There are two types of unit cells: primitive and non- primitive. A unit cell that contains only one lattice point is called a primitive unit cell, which is made up from the lattice points at each of the corners.

**Primitive
and non-primitive unit cell**

There are two types of
unit cells: primitive and non- primitive. A unit cell that contains only one
lattice point is called a primitive unit cell, which is made up from the
lattice points at each of the corners.

In case of non-primitive
unit cells, there are additional lattice points, either on a face of the unit
cell or with in the unit cell.

There are seven primitive crystal systems; cubic, tetragonal, orthorhombic, hexagonal, monoclinic, triclinic and rhombohedral. They differ in the arrangement of their crystallographic axes and angles. Corresponding to the above seven, Bravis defined 14 possible crystal systems as shown in the figure.

**Number
of atoms in a cubic unit cell:**

In the simple cubic unit
cell, each corner is occupied by an identical atoms or ions or molecules. And
they touch along the edges of the cube, do not touch diagonally. The
coordination number of each atom is 6.

Each atom in the corner
of the cubic unit cell is shared by 8 neighboring unit cells and therefore
atoms `per unit cell is equal to Nc/8 , where N_{c} is the number of
atoms at the corners.

In a body centered cubic
unit cell, each corner is occupied by an identical particle and in addition to
that one atom occupies the body centre. Those atoms which occupy the corners do
not touch each other, however they all touch the one that occupies the body
centre. Hence, each atom is surrounded by eight nearest neighbours and
coordination number is 8. An atom present at the body centre belongs to only to
a particular unit cell i.e unshared by other unit cell.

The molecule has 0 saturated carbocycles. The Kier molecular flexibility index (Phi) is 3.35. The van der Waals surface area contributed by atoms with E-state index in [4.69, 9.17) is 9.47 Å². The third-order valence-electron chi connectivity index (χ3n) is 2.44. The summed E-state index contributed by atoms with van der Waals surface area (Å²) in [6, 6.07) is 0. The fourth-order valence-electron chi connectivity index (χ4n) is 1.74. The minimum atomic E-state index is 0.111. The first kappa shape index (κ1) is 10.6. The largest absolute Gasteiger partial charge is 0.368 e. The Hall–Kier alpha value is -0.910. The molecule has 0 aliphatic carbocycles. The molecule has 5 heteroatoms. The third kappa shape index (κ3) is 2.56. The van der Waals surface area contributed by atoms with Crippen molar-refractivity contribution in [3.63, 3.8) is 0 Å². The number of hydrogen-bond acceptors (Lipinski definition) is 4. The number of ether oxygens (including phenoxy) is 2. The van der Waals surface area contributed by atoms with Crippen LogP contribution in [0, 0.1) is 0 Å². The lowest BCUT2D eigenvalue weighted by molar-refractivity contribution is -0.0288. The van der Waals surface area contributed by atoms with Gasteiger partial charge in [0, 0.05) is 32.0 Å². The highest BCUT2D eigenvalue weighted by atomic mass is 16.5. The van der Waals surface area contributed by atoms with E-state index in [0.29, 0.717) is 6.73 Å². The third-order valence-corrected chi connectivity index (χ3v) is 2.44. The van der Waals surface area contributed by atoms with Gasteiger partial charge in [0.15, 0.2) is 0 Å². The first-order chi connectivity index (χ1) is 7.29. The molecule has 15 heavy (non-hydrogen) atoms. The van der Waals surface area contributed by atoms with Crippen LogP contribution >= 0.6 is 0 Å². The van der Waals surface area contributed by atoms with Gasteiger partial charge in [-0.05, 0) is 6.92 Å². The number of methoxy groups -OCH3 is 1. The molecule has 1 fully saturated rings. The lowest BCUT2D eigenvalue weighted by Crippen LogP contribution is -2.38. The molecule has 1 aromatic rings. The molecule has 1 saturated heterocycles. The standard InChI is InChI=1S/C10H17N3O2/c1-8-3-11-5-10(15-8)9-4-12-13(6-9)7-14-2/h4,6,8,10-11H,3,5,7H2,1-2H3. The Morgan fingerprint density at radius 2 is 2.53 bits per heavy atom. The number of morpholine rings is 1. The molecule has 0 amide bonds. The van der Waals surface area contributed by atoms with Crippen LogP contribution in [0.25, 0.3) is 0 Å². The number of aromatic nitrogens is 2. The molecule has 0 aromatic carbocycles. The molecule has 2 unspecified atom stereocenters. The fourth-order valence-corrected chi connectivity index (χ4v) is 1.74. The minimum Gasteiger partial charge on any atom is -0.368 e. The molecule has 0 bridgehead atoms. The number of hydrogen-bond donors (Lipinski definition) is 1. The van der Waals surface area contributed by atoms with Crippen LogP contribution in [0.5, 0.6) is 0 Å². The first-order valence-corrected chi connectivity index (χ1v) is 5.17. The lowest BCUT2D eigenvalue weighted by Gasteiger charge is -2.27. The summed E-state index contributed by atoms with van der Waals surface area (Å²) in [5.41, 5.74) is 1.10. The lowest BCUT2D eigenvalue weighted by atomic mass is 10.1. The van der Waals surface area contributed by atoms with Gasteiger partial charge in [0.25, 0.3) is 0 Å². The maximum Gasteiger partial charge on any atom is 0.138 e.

In a face centered cubic
unit cell, identical atoms lie at each corner as well as in the centre of each
face. Those atoms in the corners touch those in the faces but not each other.
The atoms in the face centre is being shared by two unit cells, each atom in
the face centers makes ( 1/2 ) contribution to the unit cell.

Drawing the crystal
lattice on paper is not an easy task. The constituents in a unit cell touch
each other and form a three dimensional network. This can be simplified by
drawing crystal structure with the help of small circles (spheres)
corresponding constituent particles and connecting neighbouring particles using
a straight line as shown in the figure.

X-Ray diffraction
analysis is the most powerful tool for the determination of crystal structure.
The inter planar distance between two successive planes of atoms can be
calculated using the following equation form the X-Ray diffraction data 2dsinθ = nλ

The above equation is
known as Bragg’s equation.

Where

λ is the wavelength of X-ray used for
diffraction.

θ is the angle of diffraction

By knowing the values of
θ, λ and n we can calculate
the value of d.

d = n λ /2sin θ

Using these values the
edge of the unit cell can be calculated.

Using the edge length of
a unit cell, we can calculate the density (
ρ ) of the crystal by
considering a cubic unit cell as follows.

Equation (6) contains
four variables namely ρ
, n , M and a . If any three variables are known, the fourth one can be
calculated.

**Example 2**

Barium has a body
centered cubic unit cell with a length of 508pm along an edge. What is
the density of barium in g cm-3?

**Solution:**

In this case,

n=2 ; M=137.3 gmol-1 ; a = 508pm= 5.08X10-8cm

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